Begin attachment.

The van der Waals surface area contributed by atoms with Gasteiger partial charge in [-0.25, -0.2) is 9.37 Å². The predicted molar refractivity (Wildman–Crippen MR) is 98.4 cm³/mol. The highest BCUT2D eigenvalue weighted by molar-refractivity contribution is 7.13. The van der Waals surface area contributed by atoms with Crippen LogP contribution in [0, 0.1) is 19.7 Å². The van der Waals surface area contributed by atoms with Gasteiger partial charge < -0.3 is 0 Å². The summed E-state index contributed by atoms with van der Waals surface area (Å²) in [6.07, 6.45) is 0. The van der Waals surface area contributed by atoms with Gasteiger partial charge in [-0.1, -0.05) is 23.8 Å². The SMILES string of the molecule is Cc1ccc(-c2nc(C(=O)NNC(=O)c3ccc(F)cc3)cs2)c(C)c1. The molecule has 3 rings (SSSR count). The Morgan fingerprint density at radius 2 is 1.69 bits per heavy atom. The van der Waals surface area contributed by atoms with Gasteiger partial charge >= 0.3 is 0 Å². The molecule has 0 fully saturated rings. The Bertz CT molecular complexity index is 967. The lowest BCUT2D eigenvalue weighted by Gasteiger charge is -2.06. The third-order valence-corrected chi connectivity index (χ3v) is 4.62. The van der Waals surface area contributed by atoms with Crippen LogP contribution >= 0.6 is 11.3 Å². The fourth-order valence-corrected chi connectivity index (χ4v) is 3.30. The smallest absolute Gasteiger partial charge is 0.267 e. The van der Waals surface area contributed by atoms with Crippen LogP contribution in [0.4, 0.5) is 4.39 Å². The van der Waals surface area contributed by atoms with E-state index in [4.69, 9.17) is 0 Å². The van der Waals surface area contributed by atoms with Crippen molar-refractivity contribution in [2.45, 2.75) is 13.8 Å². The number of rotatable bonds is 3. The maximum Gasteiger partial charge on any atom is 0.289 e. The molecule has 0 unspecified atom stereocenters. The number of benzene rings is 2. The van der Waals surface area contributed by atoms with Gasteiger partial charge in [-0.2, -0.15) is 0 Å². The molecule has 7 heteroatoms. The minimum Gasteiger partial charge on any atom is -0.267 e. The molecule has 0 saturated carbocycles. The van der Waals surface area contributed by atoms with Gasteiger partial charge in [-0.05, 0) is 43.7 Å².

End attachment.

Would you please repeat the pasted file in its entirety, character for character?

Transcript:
The van der Waals surface area contributed by atoms with Gasteiger partial charge in [-0.25, -0.2) is 9.37 Å². The predicted molar refractivity (Wildman–Crippen MR) is 98.4 cm³/mol. The highest BCUT2D eigenvalue weighted by molar-refractivity contribution is 7.13. The van der Waals surface area contributed by atoms with Crippen LogP contribution in [0, 0.1) is 19.7 Å². The van der Waals surface area contributed by atoms with Gasteiger partial charge < -0.3 is 0 Å². The summed E-state index contributed by atoms with van der Waals surface area (Å²) in [6.07, 6.45) is 0. The van der Waals surface area contributed by atoms with Gasteiger partial charge in [-0.1, -0.05) is 23.8 Å². The SMILES string of the molecule is Cc1ccc(-c2nc(C(=O)NNC(=O)c3ccc(F)cc3)cs2)c(C)c1. The molecule has 3 rings (SSSR count). The Morgan fingerprint density at radius 2 is 1.69 bits per heavy atom. The van der Waals surface area contributed by atoms with Gasteiger partial charge >= 0.3 is 0 Å². The molecule has 0 fully saturated rings. The Bertz CT molecular complexity index is 967. The lowest BCUT2D eigenvalue weighted by Gasteiger charge is -2.06. The third-order valence-corrected chi connectivity index (χ3v) is 4.62. The van der Waals surface area contributed by atoms with Crippen LogP contribution >= 0.6 is 11.3 Å². The fourth-order valence-corrected chi connectivity index (χ4v) is 3.30. The smallest absolute Gasteiger partial charge is 0.267 e. The van der Waals surface area contributed by atoms with Crippen LogP contribution in [0.4, 0.5) is 4.39 Å². The van der Waals surface area contributed by atoms with E-state index in [4.69, 9.17) is 0 Å². The van der Waals surface area contributed by atoms with Crippen molar-refractivity contribution in [2.45, 2.75) is 13.8 Å². The number of rotatable bonds is 3. The maximum Gasteiger partial charge on any atom is 0.289 e. The molecule has 0 unspecified atom stereocenters. The number of benzene rings is 2. The van der Waals surface area contributed by atoms with Gasteiger partial charge in [-0.2, -0.15) is 0 Å². The molecule has 7 heteroatoms. The minimum Gasteiger partial charge on any atom is -0.267 e. The molecule has 0 saturated carbocycles. The van der Waals surface area contributed by atoms with Gasteiger partial charge in [-0.05, 0) is 43.7 Å².